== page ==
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 ''[P]roperty interests . . . are not created by the Constitution. Rather, they are created and their dimensions are defined by existing rules or understandings that stem from an independent source such as state law.'' Webb's Fabulous Pharmacies, Inc. v. Beckwith, 449 U. S. 155, 449 U. S. 161 (1980), quoting Board of Regents v. Roth, 408 U. S. 564, 408 U. S. 577 (1972). Missouri law recognizes trade secrets, as defined in § 757, Comment b, of the Restatement of Torts, as property. See Reddi-Wip, Inc. v. Lemay Valve Co., 354 S.W.2d 913, 917 (Mo.App.1962); Harrington v. National Outdoor Advertising Co., 355 Mo. 524, 532, 196 S.W.2d 786, 791 (1946); Luckett v. Orange Julep Co., 271 Mo. 289, 302-304, 196 S.W. 740, 743 (1917).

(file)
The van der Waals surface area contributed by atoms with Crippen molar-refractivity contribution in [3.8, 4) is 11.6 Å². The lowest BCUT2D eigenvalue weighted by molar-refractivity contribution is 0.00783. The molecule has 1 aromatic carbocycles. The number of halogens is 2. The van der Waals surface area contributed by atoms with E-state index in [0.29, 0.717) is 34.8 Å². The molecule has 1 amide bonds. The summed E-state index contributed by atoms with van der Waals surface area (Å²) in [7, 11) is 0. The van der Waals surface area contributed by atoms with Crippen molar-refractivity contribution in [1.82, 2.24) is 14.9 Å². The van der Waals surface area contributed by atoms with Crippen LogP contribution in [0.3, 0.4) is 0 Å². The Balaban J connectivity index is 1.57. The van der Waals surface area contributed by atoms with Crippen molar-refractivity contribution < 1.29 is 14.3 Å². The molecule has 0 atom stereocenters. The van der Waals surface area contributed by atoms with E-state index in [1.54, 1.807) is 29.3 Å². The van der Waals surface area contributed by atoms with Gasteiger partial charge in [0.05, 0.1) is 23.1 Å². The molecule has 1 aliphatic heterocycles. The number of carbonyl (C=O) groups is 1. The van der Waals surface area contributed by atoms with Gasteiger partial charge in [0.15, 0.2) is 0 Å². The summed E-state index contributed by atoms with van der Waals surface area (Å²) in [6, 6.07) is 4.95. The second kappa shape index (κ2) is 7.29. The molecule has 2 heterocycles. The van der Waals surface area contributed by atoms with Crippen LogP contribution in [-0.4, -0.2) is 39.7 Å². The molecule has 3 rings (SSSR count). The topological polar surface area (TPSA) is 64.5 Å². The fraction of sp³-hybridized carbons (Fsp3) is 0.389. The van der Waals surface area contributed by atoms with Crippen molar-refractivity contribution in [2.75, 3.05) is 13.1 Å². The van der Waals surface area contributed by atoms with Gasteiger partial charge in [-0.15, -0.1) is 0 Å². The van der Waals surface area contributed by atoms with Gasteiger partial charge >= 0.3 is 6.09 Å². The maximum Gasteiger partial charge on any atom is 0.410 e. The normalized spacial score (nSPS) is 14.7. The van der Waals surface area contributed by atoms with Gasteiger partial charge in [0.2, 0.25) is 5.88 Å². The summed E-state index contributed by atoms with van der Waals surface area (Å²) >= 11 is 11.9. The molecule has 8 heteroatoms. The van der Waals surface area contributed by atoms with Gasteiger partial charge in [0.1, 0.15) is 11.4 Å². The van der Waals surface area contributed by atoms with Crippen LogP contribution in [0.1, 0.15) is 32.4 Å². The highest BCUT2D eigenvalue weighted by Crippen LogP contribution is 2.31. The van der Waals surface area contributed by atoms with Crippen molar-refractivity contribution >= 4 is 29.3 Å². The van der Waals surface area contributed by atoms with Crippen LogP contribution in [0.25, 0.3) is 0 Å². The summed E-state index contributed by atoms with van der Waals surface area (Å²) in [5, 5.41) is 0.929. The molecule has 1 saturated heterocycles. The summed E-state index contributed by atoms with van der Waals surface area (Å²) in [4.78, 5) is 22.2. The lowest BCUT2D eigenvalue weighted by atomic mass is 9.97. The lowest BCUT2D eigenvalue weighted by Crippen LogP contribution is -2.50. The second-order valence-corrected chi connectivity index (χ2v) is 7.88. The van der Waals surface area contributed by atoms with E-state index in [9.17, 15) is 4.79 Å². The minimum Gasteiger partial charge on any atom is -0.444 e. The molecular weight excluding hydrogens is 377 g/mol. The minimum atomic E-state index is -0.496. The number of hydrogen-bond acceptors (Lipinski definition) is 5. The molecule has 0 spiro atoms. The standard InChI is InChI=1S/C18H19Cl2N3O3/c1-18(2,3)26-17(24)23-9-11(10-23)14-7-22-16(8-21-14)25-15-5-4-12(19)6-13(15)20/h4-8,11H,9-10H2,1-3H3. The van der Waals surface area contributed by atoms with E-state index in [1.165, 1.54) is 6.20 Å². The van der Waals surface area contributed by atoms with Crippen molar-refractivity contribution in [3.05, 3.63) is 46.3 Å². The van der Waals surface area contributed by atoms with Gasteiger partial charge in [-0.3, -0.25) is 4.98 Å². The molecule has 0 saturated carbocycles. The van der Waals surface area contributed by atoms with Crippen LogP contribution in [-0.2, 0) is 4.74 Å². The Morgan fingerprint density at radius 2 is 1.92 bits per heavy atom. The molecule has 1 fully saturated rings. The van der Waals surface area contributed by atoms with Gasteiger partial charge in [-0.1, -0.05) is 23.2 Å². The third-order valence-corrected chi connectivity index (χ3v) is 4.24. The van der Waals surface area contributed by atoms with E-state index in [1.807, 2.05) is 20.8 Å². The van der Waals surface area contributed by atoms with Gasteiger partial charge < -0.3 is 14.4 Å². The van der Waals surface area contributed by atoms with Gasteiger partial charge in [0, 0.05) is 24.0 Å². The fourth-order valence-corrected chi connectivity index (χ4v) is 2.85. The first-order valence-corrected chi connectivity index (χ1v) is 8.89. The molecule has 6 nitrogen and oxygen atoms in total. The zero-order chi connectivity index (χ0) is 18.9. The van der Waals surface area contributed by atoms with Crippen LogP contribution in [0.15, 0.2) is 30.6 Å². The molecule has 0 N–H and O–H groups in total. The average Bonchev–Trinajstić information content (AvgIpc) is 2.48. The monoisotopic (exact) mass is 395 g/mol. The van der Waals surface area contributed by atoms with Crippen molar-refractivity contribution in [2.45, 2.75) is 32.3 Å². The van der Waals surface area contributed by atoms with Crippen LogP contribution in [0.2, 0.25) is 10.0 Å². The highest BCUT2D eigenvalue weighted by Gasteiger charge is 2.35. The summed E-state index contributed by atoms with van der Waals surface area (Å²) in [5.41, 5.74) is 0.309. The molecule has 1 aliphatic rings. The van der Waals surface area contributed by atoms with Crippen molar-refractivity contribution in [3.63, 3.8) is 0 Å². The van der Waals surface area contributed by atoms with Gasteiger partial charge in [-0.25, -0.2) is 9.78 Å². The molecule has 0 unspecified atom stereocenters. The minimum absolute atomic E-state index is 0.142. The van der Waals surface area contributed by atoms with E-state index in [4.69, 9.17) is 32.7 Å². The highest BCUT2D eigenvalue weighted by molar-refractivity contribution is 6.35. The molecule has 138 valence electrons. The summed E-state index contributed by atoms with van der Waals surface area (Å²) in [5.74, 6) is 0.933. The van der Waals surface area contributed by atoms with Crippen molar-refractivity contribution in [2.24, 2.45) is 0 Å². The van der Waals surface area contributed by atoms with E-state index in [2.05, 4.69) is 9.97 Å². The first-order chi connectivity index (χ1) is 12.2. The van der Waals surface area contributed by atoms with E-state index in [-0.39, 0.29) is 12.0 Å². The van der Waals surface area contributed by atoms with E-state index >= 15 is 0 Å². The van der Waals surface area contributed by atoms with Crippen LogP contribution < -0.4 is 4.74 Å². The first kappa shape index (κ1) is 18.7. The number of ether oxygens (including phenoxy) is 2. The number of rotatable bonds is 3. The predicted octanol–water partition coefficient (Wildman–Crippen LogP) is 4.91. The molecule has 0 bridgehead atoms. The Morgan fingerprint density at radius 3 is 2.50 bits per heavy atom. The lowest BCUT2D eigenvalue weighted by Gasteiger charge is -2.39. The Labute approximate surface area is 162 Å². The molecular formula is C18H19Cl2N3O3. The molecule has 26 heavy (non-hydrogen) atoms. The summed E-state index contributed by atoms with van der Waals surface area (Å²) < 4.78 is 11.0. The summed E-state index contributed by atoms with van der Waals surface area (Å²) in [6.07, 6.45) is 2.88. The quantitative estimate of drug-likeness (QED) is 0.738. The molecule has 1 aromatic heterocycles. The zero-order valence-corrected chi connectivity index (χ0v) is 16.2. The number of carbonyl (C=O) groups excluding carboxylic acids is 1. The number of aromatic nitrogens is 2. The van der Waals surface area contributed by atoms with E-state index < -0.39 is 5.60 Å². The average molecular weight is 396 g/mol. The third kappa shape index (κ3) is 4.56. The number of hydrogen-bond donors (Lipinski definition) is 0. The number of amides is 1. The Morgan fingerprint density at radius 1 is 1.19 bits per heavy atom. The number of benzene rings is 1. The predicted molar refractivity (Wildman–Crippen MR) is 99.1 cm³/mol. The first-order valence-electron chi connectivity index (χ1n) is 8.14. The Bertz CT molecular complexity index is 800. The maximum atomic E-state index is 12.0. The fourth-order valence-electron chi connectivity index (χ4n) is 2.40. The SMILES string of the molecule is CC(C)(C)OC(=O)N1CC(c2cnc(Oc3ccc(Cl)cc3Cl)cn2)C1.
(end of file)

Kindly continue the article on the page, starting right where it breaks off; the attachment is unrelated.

The Restatement defines a trade secret as 'any formula, pattern, device or compilation of information which is used in one's business, and which gives him an opportunity to obtain an advantage over competitors who do not know or use it.' § 757, Comment b. 


Because of the intangible nature of a trade secret, the extent of the property right therein is defined by the extent to ...

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